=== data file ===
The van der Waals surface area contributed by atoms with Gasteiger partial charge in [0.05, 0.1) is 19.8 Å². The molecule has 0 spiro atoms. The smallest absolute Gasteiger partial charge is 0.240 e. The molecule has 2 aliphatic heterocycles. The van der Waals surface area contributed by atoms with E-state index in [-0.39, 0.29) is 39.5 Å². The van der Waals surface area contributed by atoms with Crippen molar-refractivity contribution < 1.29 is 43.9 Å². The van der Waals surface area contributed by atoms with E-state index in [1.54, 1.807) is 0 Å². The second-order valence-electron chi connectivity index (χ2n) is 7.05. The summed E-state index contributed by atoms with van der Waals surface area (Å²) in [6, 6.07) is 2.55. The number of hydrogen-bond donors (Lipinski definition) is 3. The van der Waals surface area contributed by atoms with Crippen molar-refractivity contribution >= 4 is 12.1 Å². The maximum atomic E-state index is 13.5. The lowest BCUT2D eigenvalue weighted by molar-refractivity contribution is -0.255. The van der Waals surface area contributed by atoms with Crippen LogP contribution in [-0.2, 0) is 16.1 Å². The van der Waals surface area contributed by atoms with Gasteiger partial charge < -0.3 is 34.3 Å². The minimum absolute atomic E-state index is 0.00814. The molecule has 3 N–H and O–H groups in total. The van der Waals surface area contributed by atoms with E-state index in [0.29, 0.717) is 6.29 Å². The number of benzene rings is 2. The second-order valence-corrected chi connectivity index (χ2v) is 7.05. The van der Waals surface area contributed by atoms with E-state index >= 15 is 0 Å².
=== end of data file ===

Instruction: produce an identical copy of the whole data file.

The van der Waals surface area contributed by atoms with Gasteiger partial charge in [0.05, 0.1) is 19.8 Å². The molecule has 0 spiro atoms. The smallest absolute Gasteiger partial charge is 0.240 e. The molecule has 2 aliphatic heterocycles. The van der Waals surface area contributed by atoms with E-state index in [-0.39, 0.29) is 39.5 Å². The van der Waals surface area contributed by atoms with Crippen molar-refractivity contribution < 1.29 is 43.9 Å². The van der Waals surface area contributed by atoms with E-state index in [1.54, 1.807) is 0 Å². The second-order valence-electron chi connectivity index (χ2n) is 7.05. The summed E-state index contributed by atoms with van der Waals surface area (Å²) in [6, 6.07) is 2.55. The number of hydrogen-bond donors (Lipinski definition) is 3. The van der Waals surface area contributed by atoms with Crippen molar-refractivity contribution >= 4 is 12.1 Å². The maximum atomic E-state index is 13.5. The lowest BCUT2D eigenvalue weighted by molar-refractivity contribution is -0.255. The van der Waals surface area contributed by atoms with Crippen LogP contribution in [-0.2, 0) is 16.1 Å². The van der Waals surface area contributed by atoms with Gasteiger partial charge < -0.3 is 34.3 Å². The minimum absolute atomic E-state index is 0.00814. The molecule has 3 N–H and O–H groups in total. The van der Waals surface area contributed by atoms with E-state index in [0.29, 0.717) is 6.29 Å². The number of benzene rings is 2. The second-order valence-corrected chi connectivity index (χ2v) is 7.05. The van der Waals surface area contributed by atoms with E-state index >= 15 is 0 Å².